Eliminate Buzzwords to Clarify Your Message
The piece sounded good, but one problem popped up several times throughout the copy, a problem that I’ve encountered frequently when editing pre-written copy.
The word “buzzword” is almost a buzzword itself. It describes words and phrases that have become fillers when the writer can’t come up with a more specific word to get the idea across. Many times, these words are designed to make the business/product/service seem more appealing or more intelligent.
The problem with these words is that they don’t add any real meaning and leave the reader wondering what exactly you were trying to say. They’re a lazy writer’s crutch.
Take the word “innovative” for example. What does that mean, exactly?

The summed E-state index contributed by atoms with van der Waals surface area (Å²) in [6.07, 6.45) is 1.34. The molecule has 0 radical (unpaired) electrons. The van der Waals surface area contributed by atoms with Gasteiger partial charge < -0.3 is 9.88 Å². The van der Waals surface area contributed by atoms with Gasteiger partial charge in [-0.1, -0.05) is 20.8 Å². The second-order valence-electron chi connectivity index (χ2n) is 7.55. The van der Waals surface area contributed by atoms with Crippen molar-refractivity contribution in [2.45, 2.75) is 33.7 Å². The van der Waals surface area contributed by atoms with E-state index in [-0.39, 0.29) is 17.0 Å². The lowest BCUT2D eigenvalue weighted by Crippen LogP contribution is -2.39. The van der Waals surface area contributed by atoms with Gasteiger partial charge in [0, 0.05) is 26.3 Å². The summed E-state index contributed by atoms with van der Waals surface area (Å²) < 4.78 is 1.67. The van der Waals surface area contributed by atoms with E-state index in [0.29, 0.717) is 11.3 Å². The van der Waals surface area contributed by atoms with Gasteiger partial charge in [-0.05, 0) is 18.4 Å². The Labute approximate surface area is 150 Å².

I asked my client that question, and the answer I got was a lot more specific than the buzzword. Turns out, “innovative” was something he’d heard frequently that sounded good and seem to fit his purpose.
I deleted that bad boy and offered several suggestions for more specific words that suited the purpose and delivered a clearer message to his customers.
Not that the word “innovative” is bad. It’s a good word when you actually mean something is innovative.
But these buzzwords have become so common in marketing communications that your reader skips over them because they don’t mean anything anymore. They’ve become vague from overuse.
So pick a word that does mean something. Choose something specific, something that describes exactly what you’re trying to express. It takes extra time and more thought, but the effort pays off. Your word will catch your reader’s attention – rather than skimming and moving on.
What’s the culprit buzzword that always slips into your copy?
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